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Mexico City and its Sacred Salamanders

Important symbols of both Mexican culture and ecosystem health, axolotls are on the brink of extinction in the wild, but a return to ancient practices offers hope for their future.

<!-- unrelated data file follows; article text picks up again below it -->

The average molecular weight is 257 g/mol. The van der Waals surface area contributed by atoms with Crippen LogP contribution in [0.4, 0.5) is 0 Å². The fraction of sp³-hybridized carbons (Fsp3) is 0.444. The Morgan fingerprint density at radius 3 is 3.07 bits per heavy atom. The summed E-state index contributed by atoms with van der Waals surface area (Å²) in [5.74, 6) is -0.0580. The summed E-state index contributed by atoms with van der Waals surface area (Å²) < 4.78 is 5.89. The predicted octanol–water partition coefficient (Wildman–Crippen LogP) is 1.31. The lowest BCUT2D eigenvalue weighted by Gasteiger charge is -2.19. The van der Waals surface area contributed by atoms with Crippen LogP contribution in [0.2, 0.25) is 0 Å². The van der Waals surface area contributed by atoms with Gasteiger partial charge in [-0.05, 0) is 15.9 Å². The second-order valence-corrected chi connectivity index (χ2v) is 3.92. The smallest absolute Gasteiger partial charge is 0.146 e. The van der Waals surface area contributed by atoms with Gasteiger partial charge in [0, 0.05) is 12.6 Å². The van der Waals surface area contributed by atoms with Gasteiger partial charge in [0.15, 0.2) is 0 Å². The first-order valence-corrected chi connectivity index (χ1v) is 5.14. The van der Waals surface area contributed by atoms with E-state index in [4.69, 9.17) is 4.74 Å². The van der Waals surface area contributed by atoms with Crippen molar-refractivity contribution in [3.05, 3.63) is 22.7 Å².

Iconic salamanders that live exclusively in Mexico City’s Xochimilco lake complex, axolotls (Ambystoma mexicanum) are remarkable for a number of reasons. While most salamanders spend part of their adulthood on land, axolotls live permanently underwater and retain their larval features—including their feathery external gills—throughout their lives. There, they grow to lengths of up to 30 centimeters (12 inches), preying on aquatic insects, worms, tadpoles, crustaceans, and small fish. Thanks to their unique physiology and ability to regrow severed limbs, axolotls have been treasured by both the ancient Aztecs, who considered them to be descendants of an important deity, and modern scientists, who have used them as lab models to study everything from tissue regeneration to cancer. However, the species is now critically endangered in the wild, suffering from the triple threat of habitat destruction, pollution, and the introduction of non-native predatory fish. It is also a canary in the coal mine for an ecosystem in extreme distress. In this short film, join Luis Zambrano and Cristina Barros from the National Autonomous University of Mexico (UNAM) to see how some of Mexico City’s biologists, anthropologists, and traditional farmers are responding to this crisis, working to restore the habitat that is necessary not just for axolotls to survive in the wild, but also for the region’s human populations to thrive.


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